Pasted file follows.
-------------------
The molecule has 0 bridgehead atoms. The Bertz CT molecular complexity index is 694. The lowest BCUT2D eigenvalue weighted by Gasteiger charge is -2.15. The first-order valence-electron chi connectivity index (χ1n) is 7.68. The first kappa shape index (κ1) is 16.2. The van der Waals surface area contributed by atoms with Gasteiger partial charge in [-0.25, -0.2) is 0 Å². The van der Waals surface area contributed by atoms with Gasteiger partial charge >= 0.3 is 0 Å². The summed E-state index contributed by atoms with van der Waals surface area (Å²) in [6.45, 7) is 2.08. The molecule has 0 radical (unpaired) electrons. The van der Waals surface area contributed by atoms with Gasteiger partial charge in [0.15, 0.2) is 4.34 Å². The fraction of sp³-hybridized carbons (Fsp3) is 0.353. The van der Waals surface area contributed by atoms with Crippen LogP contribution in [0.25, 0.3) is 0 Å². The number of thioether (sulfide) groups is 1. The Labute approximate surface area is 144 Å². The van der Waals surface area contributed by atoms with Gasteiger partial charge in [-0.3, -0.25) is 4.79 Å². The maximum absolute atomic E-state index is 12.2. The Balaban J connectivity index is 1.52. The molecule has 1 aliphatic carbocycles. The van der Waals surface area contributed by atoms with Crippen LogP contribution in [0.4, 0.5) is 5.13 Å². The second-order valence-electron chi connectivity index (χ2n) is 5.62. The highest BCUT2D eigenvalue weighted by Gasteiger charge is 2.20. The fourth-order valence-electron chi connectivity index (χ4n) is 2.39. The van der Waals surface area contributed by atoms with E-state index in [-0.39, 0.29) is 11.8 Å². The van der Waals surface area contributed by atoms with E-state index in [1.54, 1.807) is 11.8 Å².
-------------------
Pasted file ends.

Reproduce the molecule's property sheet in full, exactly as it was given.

The molecule has 0 bridgehead atoms. The Bertz CT molecular complexity index is 694. The lowest BCUT2D eigenvalue weighted by Gasteiger charge is -2.15. The first-order valence-electron chi connectivity index (χ1n) is 7.68. The first kappa shape index (κ1) is 16.2. The van der Waals surface area contributed by atoms with Gasteiger partial charge in [-0.25, -0.2) is 0 Å². The van der Waals surface area contributed by atoms with Gasteiger partial charge >= 0.3 is 0 Å². The summed E-state index contributed by atoms with van der Waals surface area (Å²) in [6.45, 7) is 2.08. The molecule has 0 radical (unpaired) electrons. The van der Waals surface area contributed by atoms with Gasteiger partial charge in [0.15, 0.2) is 4.34 Å². The fraction of sp³-hybridized carbons (Fsp3) is 0.353. The van der Waals surface area contributed by atoms with Crippen LogP contribution in [0.25, 0.3) is 0 Å². The number of thioether (sulfide) groups is 1. The Labute approximate surface area is 144 Å². The van der Waals surface area contributed by atoms with Gasteiger partial charge in [-0.3, -0.25) is 4.79 Å². The maximum absolute atomic E-state index is 12.2. The Balaban J connectivity index is 1.52. The molecule has 1 aliphatic carbocycles. The van der Waals surface area contributed by atoms with Crippen LogP contribution in [0.4, 0.5) is 5.13 Å². The second-order valence-electron chi connectivity index (χ2n) is 5.62. The highest BCUT2D eigenvalue weighted by Gasteiger charge is 2.20. The fourth-order valence-electron chi connectivity index (χ4n) is 2.39. The van der Waals surface area contributed by atoms with E-state index in [-0.39, 0.29) is 11.8 Å². The van der Waals surface area contributed by atoms with E-state index in [1.54, 1.807) is 11.8 Å².